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Ricochet is a great place to discuss all sorts of things. Guns, for example. When it comes to firearms, Ricochetti — in contrast to the left-leaning media — know what they are talking about, can cite relevant facts and figures, and discuss the issues calmly and reasonably.
Unfortunately, when it comes to macroeconomics, all too often the roles are reversed. Which is a shame, because leftist approaches to the macroeconomy are disastrous, and we need conservative policies to turn things around. It helps no one when otherwise excellent Ricochet conversation turn to economic matters and begin to resemble the fever swamps that characterize leftist discussion of firearms.
I see three problematic trends in recent Ricochet threads.
1. Ignorance. When a reporter, pundit, or politician can’t distinguish between automatic and semi-automatic weapons, we rightly consider that ignorance disqualifying. If you haven’t bothered to do your homework on basic questions, why should we trust your policy prescriptions? Similarly on economic matters: If you haven’t bothered to learn some basic mechanics of how, say, an inflation index is constructed, and the tradeoffs involved, your other claims won’t be very persuasive — even if they may be right. I’m not saying you should shut up and listen to the experts, but you should be honest — first and foremost with yourself — about the limits of what you know and be willing to learn more.
2. Non-falsifiable claims. One of the challenging things about discussing guns with a lefty is that the evidence doesn’t seem to matter. Do more guns cause less crime? Impossible — that’s counter to my intuition! And if you happen to get through on that point, you often run up against a wall: So what if it’s true — children are dying! Don’t bother me with data. A number of commenters on Ricochet have, sadly, taken such a non-falsifiable approach to macroeconomic matters, especially in support of the idea that inflation is understated by official figures. And worse, some Ricochetti will tell you that the data must not only be faulty, but indeed manufactured to produce “the government’s” desired outcome. Aside from the fact that there are thousands of individuals and dozens of agencies involved in the dissemination of the data, consider: do you trust government statistics on crime and gun ownership? After all, it’s the same government and it has as much incentive to doctor those statistics as the economic ones.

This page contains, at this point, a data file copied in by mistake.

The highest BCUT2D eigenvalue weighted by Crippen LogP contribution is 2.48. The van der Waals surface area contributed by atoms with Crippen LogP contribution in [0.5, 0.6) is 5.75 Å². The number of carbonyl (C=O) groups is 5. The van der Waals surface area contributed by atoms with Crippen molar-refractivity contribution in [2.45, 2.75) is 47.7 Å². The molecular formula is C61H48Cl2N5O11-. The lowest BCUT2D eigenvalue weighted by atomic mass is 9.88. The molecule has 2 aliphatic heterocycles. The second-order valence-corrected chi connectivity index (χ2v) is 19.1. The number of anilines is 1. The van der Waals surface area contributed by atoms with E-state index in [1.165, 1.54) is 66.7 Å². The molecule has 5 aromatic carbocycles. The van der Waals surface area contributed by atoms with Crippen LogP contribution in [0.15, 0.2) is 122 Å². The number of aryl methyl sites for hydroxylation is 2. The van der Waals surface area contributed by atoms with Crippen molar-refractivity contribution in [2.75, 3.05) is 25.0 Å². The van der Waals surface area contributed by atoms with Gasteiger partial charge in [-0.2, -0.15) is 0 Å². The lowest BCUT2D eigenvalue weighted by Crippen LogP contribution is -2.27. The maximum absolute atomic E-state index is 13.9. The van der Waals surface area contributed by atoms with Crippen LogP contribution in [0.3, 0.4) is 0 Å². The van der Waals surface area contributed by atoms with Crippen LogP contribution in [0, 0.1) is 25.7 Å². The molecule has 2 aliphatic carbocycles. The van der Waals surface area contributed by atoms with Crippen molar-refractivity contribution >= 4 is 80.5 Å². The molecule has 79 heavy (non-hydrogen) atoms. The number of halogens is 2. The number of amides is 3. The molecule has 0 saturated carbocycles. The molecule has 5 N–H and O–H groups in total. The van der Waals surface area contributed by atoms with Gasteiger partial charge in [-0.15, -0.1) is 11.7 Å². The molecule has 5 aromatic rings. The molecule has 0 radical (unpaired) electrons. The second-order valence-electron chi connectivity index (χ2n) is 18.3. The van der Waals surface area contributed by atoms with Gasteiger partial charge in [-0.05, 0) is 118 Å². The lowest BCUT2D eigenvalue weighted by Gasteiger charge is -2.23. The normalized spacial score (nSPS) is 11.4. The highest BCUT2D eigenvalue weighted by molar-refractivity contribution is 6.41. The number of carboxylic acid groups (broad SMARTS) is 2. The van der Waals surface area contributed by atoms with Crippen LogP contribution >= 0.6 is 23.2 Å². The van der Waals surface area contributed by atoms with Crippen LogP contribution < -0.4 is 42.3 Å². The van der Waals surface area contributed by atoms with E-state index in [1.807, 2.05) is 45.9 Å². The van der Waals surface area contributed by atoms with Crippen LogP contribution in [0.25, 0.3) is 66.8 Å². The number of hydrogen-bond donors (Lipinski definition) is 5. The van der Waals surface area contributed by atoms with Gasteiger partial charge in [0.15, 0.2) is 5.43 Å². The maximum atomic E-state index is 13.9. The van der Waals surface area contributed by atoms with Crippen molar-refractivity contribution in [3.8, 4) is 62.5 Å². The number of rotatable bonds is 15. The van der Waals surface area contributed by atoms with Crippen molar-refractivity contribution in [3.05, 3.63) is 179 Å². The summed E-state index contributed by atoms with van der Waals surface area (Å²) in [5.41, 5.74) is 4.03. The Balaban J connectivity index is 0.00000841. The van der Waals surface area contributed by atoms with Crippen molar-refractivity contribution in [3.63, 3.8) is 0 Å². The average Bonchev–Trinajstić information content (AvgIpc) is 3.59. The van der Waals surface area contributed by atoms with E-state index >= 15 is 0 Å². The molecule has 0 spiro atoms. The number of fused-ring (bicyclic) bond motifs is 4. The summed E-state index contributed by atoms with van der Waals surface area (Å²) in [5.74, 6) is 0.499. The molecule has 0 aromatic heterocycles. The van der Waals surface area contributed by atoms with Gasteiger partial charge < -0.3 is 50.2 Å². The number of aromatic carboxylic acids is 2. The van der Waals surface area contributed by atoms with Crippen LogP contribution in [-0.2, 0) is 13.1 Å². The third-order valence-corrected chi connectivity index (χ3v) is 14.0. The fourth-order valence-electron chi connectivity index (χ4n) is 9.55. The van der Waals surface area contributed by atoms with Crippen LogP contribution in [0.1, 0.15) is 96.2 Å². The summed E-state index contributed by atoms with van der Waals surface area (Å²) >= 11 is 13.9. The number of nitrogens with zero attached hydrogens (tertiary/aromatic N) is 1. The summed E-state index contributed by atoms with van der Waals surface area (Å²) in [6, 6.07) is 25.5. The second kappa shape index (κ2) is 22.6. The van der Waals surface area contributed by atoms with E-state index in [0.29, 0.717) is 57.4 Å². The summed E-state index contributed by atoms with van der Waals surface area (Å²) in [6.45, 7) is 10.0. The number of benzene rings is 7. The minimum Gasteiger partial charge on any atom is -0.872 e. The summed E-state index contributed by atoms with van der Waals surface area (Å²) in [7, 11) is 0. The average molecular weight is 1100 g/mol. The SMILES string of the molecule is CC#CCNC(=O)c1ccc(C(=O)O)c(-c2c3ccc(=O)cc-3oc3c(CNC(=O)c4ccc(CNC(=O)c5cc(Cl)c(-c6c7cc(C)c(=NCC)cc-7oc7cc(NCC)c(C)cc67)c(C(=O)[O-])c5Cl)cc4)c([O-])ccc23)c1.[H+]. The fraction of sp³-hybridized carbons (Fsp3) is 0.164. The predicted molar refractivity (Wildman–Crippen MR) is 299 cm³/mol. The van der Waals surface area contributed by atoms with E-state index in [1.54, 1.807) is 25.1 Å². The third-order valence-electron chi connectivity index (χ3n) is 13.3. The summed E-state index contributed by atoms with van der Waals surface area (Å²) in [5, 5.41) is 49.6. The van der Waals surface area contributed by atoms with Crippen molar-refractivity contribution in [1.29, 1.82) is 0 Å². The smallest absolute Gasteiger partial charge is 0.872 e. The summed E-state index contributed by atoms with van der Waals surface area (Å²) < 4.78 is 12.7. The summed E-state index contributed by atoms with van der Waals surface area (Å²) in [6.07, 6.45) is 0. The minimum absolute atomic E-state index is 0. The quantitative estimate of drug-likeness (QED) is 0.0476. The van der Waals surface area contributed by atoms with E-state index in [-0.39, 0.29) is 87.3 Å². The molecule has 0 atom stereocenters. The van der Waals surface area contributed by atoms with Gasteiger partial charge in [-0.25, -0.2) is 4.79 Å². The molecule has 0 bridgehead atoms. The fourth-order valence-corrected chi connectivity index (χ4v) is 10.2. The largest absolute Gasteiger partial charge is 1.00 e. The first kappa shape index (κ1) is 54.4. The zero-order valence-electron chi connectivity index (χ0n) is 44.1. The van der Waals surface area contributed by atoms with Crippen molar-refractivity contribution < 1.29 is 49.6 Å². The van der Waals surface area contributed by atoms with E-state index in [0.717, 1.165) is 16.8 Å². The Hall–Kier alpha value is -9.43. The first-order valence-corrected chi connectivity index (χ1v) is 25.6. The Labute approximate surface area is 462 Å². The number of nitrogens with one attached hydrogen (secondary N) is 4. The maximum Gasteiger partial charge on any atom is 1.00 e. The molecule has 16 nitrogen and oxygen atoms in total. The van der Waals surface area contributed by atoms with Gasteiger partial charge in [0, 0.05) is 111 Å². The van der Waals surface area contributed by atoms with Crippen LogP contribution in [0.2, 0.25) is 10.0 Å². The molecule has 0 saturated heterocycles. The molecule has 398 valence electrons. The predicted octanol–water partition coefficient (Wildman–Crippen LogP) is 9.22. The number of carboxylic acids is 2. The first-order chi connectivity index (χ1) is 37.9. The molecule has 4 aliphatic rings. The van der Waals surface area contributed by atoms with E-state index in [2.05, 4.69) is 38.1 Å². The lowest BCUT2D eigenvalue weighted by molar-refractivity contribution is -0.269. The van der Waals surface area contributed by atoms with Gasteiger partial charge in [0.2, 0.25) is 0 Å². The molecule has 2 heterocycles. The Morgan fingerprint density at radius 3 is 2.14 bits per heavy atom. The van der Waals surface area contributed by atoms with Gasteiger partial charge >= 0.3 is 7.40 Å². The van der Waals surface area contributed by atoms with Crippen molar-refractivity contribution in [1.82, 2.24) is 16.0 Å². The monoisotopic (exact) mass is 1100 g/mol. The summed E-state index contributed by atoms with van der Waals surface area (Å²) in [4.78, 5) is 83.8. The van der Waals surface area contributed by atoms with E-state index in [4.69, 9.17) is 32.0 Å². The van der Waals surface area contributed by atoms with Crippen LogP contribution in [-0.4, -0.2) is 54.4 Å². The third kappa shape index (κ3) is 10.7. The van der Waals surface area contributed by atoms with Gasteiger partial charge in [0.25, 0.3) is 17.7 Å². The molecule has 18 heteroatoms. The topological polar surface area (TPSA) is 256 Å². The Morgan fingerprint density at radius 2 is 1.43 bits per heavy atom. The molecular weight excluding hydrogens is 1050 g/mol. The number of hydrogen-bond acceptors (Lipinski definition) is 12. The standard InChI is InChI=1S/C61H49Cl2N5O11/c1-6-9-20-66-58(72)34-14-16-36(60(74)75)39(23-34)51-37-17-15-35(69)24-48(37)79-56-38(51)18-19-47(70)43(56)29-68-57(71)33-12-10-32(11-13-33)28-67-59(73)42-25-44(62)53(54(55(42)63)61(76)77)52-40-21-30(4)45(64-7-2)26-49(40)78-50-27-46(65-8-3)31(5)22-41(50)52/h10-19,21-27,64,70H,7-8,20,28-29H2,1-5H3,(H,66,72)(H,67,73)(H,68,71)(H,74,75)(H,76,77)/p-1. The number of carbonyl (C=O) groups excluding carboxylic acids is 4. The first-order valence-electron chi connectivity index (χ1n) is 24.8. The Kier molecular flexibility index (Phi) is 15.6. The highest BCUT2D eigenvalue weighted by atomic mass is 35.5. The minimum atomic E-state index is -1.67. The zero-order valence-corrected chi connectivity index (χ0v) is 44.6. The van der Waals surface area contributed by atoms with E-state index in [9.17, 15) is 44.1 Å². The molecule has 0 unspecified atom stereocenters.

3. Ends justifying means. After the Newtown school shooting, I remarked to a liberal friend that I found it disgusting how gun control advocates were exploiting the tragedy to push unrelated measures, things that never would have prevented the tragedy in the first place. He took umbrage at that. If we don’t take advantage of the fact that people are emotional about the issue now, these measures will never get passed! These are the right things to do, so there’s nothing wrong with leveraging voter ignorance to achieve them. This kind of pandering comes from the same impulse as Dan Rather’s reliance on fraudulent documents in reporting, and the “fake but accurate” defense. That a narrative is consistent with your prejudices — or voter prejudices — doesn’t make it true. Your personal experience is true for you, but that doesn’t mean you’ve perceived it accurately, or understood it in context, or that it reflects a larger reality. Of course, to win political battles, we need to tell stories of how the economy is affecting people. Of course, to win political battles we need to tap into voter perceptions and voter experience, not rely entirely on voter reasoning. But does that mean we should craft all our stories to exploit voter ignorance? To what extent are we supposed to subordinate the evidence to the narrative? As conservatives, let’s make sure that our narratives reinforce the truth rather than contradict it — whether on gun policy, foreign policy, or economic policy. Otherwise, just as Democrats have failed to persuade voters on guns, we will fail to persuade voters on the disasters of leftist economic policy, and on the promise of conservative approaches to make things better for them and their families.Published in